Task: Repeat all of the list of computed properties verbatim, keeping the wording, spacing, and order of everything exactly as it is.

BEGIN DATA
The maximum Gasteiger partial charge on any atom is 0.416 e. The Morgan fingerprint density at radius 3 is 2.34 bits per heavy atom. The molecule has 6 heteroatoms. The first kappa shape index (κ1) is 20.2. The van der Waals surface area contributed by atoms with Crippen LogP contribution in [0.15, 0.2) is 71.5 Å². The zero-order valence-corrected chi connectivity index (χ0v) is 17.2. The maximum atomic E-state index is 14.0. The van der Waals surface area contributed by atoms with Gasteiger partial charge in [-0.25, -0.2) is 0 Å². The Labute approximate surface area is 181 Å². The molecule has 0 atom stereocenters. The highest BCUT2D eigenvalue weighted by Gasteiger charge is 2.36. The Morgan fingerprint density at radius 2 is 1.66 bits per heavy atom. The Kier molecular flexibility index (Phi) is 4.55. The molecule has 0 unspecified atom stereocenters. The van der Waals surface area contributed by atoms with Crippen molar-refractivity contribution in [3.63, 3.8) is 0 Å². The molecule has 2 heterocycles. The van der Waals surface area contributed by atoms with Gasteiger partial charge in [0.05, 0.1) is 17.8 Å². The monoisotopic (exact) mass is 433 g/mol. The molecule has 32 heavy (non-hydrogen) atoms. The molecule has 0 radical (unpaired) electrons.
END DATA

The maximum Gasteiger partial charge on any atom is 0.416 e. The Morgan fingerprint density at radius 3 is 2.34 bits per heavy atom. The molecule has 6 heteroatoms. The first kappa shape index (κ1) is 20.2. The van der Waals surface area contributed by atoms with Crippen LogP contribution in [0.15, 0.2) is 71.5 Å². The zero-order valence-corrected chi connectivity index (χ0v) is 17.2. The maximum atomic E-state index is 14.0. The van der Waals surface area contributed by atoms with Gasteiger partial charge in [-0.25, -0.2) is 0 Å². The Labute approximate surface area is 181 Å². The molecule has 0 atom stereocenters. The highest BCUT2D eigenvalue weighted by Gasteiger charge is 2.36. The Morgan fingerprint density at radius 2 is 1.66 bits per heavy atom. The Kier molecular flexibility index (Phi) is 4.55. The molecule has 0 unspecified atom stereocenters. The van der Waals surface area contributed by atoms with Crippen molar-refractivity contribution in [3.63, 3.8) is 0 Å². The molecule has 2 heterocycles. The van der Waals surface area contributed by atoms with Gasteiger partial charge in [0.05, 0.1) is 17.8 Å². The monoisotopic (exact) mass is 433 g/mol. The molecule has 32 heavy (non-hydrogen) atoms. The molecule has 0 radical (unpaired) electrons.